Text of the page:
Large artery biomechanics and diastolic dysfunction in patients with Type 2 diabetes

G. Soldatos, K. Jandeleit-Dahm, H. Thomson, M. Formosa, K. D'Orsa, A. C. Calkin, M. E. Cooper, A. A. Ahimastos, B. A. Kingwell

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Aims: To comprehensively characterize large artery biomechanical properties and examine their relationship to cardiac function in patients with Type 2 diabetes mellitus (DM). Methods: Fifty-five individuals with Type 2 DM were compared with 66 age- and sex-matched healthy control subjects. Arterial biomechanical properties were assessed by systemic arterial compliance (SAC; two-element Windkessel model), carotid-femoral pulse wave velocity (PWVc-f), femoral-dorsalis pedis pulse wave velocity (PWVf-d) and carotid augmentation index. Cardiac structure and function were assessed by echocardiography. Results: Individuals with Type 2 DM had lower SAC and higher PWVc-f when compared with the healthy population. The PWVc-f was significantly lower than the PWVf-d in control individuals, but this difference was not evident in individuals with Type 2 DM due to higher PWVc-f. Augmentation index was similar in both groups, but the time to the first systolic inflection (time to reflection) was shorter in the individuals with Type 2 DM. The individuals with Type 2 DM had a greater prevalence of diastolic abnormalities when compared with the control group. Arterial stiffness indices, including SAC and pulse pressure, correlated with left ventricular filling pressure (defined as peak velocity during early diastolic filling divided by the velocity of movement of the mitral valve annulus in early diastole; r= -0.33 and 0.36 respectively. Conclusions: Patients with Type 2 DM on standard medication showed preferential stiffening of the large central arteries. However, carotid augmentation index was not different between the two groups and is therefore not a reliable indicator of large artery stiffening in this patient group. Diastolic dysfunction, present in a significant proportion of this population with Type 2 DM, was closely associated with arterial stiffening, suggesting a common aetiology.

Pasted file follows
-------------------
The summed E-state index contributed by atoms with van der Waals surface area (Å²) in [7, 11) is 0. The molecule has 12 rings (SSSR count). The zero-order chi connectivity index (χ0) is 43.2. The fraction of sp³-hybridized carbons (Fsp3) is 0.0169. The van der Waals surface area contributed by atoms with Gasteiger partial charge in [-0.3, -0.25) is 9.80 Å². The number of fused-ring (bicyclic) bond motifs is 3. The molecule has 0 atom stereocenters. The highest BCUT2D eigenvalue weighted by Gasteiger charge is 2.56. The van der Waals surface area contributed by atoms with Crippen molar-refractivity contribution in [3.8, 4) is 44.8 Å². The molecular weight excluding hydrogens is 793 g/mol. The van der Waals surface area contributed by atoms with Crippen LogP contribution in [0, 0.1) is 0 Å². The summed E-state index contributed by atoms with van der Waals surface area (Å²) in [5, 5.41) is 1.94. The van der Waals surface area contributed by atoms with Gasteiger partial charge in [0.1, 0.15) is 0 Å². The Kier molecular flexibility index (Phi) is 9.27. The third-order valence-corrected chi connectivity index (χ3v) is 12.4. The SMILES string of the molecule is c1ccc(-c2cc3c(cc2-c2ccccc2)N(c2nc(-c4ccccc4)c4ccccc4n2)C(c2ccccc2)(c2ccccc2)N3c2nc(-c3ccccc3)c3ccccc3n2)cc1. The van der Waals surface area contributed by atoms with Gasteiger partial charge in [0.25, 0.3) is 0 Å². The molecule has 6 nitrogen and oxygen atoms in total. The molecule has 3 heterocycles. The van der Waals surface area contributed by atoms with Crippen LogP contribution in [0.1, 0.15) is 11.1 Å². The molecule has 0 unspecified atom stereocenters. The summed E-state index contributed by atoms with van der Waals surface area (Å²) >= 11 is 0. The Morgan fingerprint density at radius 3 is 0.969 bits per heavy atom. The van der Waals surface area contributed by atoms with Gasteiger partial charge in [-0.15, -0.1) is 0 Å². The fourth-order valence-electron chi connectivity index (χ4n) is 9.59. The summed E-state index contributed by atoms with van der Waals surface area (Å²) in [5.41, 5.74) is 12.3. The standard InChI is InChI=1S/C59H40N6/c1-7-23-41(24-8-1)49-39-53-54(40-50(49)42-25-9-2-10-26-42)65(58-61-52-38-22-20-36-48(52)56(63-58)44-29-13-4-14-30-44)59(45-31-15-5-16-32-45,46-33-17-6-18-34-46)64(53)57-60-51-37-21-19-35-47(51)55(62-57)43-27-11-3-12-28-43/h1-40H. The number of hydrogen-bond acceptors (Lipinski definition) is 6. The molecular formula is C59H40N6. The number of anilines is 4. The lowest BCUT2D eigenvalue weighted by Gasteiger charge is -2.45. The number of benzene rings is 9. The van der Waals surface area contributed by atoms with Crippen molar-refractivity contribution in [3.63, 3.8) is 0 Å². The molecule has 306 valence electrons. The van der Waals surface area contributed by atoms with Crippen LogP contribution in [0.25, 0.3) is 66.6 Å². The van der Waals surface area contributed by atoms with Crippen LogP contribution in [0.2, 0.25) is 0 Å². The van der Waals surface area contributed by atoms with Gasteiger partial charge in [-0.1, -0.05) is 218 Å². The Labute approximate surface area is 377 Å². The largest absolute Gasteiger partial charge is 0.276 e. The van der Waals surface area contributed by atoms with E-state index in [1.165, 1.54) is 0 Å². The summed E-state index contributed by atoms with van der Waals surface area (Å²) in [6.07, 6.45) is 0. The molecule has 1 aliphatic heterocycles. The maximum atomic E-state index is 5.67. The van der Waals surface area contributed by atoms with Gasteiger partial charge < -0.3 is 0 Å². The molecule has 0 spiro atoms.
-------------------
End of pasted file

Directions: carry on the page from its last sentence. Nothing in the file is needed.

Original languageEnglish
Pages (from-to)54-60
Number of pages7
JournalDiabetic Medicine
Issue number1
Publication statusPublished - Jan 2011
Externally publishedYes


  • Arterial stiffness
  • Biomechanics
  • Diabetes
  • Diastolic dysfunction
  • OHGs
  • Oral hypoglycaemic agents

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